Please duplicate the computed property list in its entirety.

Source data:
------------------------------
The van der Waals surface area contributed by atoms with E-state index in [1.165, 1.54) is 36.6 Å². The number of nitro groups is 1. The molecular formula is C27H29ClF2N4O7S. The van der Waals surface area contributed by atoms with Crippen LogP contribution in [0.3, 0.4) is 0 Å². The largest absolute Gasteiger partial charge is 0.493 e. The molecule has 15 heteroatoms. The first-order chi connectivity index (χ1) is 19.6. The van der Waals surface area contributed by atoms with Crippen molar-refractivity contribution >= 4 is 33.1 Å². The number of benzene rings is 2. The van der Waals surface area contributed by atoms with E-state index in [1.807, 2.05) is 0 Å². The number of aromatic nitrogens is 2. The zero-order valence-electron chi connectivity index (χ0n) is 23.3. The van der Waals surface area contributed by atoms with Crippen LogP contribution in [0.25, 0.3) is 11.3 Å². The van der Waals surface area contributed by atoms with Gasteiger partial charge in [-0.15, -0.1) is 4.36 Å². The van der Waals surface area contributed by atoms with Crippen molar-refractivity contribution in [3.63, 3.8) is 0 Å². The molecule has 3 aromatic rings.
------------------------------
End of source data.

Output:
The van der Waals surface area contributed by atoms with E-state index in [1.165, 1.54) is 36.6 Å². The number of nitro groups is 1. The molecular formula is C27H29ClF2N4O7S. The van der Waals surface area contributed by atoms with Crippen LogP contribution in [0.3, 0.4) is 0 Å². The largest absolute Gasteiger partial charge is 0.493 e. The molecule has 15 heteroatoms. The first-order chi connectivity index (χ1) is 19.6. The van der Waals surface area contributed by atoms with Crippen molar-refractivity contribution >= 4 is 33.1 Å². The number of benzene rings is 2. The van der Waals surface area contributed by atoms with E-state index in [1.807, 2.05) is 0 Å². The number of aromatic nitrogens is 2. The zero-order valence-electron chi connectivity index (χ0n) is 23.3. The van der Waals surface area contributed by atoms with Crippen LogP contribution in [0.25, 0.3) is 11.3 Å². The van der Waals surface area contributed by atoms with Gasteiger partial charge in [-0.15, -0.1) is 4.36 Å². The van der Waals surface area contributed by atoms with Crippen molar-refractivity contribution in [3.63, 3.8) is 0 Å². The molecule has 3 aromatic rings.